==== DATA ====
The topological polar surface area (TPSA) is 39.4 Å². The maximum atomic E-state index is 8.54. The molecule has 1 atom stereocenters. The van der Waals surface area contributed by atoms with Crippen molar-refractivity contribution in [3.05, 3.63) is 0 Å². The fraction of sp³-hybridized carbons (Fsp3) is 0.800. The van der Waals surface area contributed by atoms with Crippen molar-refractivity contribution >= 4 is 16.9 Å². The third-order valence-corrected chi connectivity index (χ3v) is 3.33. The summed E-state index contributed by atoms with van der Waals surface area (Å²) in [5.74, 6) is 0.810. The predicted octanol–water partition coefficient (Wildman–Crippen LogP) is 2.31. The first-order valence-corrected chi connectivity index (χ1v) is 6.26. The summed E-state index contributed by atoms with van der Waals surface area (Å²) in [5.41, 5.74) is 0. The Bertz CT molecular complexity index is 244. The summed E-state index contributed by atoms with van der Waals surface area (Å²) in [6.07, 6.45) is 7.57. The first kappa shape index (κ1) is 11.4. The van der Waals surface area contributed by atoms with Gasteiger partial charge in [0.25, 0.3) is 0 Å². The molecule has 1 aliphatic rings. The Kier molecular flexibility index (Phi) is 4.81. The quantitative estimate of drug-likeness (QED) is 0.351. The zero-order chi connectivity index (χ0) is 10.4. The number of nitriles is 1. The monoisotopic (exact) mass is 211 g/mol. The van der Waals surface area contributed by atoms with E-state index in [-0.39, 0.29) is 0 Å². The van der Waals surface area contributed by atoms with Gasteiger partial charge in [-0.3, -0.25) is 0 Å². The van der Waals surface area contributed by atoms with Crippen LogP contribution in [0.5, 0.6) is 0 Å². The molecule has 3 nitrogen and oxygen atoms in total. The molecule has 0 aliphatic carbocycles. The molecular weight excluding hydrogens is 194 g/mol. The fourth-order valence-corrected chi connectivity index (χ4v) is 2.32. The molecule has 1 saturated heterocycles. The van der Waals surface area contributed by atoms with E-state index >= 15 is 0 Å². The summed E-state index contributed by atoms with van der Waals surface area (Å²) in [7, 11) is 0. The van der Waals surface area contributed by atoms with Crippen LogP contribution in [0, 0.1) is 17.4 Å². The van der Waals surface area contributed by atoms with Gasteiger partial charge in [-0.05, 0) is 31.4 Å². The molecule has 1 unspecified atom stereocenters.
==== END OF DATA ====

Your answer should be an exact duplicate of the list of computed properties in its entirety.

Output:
The topological polar surface area (TPSA) is 39.4 Å². The maximum atomic E-state index is 8.54. The molecule has 1 atom stereocenters. The van der Waals surface area contributed by atoms with Crippen molar-refractivity contribution in [3.05, 3.63) is 0 Å². The fraction of sp³-hybridized carbons (Fsp3) is 0.800. The van der Waals surface area contributed by atoms with Crippen molar-refractivity contribution >= 4 is 16.9 Å². The third-order valence-corrected chi connectivity index (χ3v) is 3.33. The summed E-state index contributed by atoms with van der Waals surface area (Å²) in [5.74, 6) is 0.810. The predicted octanol–water partition coefficient (Wildman–Crippen LogP) is 2.31. The first-order valence-corrected chi connectivity index (χ1v) is 6.26. The summed E-state index contributed by atoms with van der Waals surface area (Å²) in [5.41, 5.74) is 0. The Bertz CT molecular complexity index is 244. The summed E-state index contributed by atoms with van der Waals surface area (Å²) in [6.07, 6.45) is 7.57. The first kappa shape index (κ1) is 11.4. The van der Waals surface area contributed by atoms with Gasteiger partial charge in [0.25, 0.3) is 0 Å². The molecule has 1 aliphatic rings. The Kier molecular flexibility index (Phi) is 4.81. The quantitative estimate of drug-likeness (QED) is 0.351. The zero-order chi connectivity index (χ0) is 10.4. The number of nitriles is 1. The monoisotopic (exact) mass is 211 g/mol. The van der Waals surface area contributed by atoms with E-state index in [-0.39, 0.29) is 0 Å². The van der Waals surface area contributed by atoms with Gasteiger partial charge in [-0.3, -0.25) is 0 Å². The van der Waals surface area contributed by atoms with Crippen LogP contribution in [0.5, 0.6) is 0 Å². The molecule has 3 nitrogen and oxygen atoms in total. The molecule has 0 aliphatic carbocycles. The molecular weight excluding hydrogens is 194 g/mol. The fourth-order valence-corrected chi connectivity index (χ4v) is 2.32. The molecule has 1 saturated heterocycles. The van der Waals surface area contributed by atoms with E-state index >= 15 is 0 Å². The summed E-state index contributed by atoms with van der Waals surface area (Å²) in [7, 11) is 0. The van der Waals surface area contributed by atoms with Crippen LogP contribution in [0, 0.1) is 17.4 Å². The van der Waals surface area contributed by atoms with Gasteiger partial charge in [-0.05, 0) is 31.4 Å². The molecule has 1 unspecified atom stereocenters.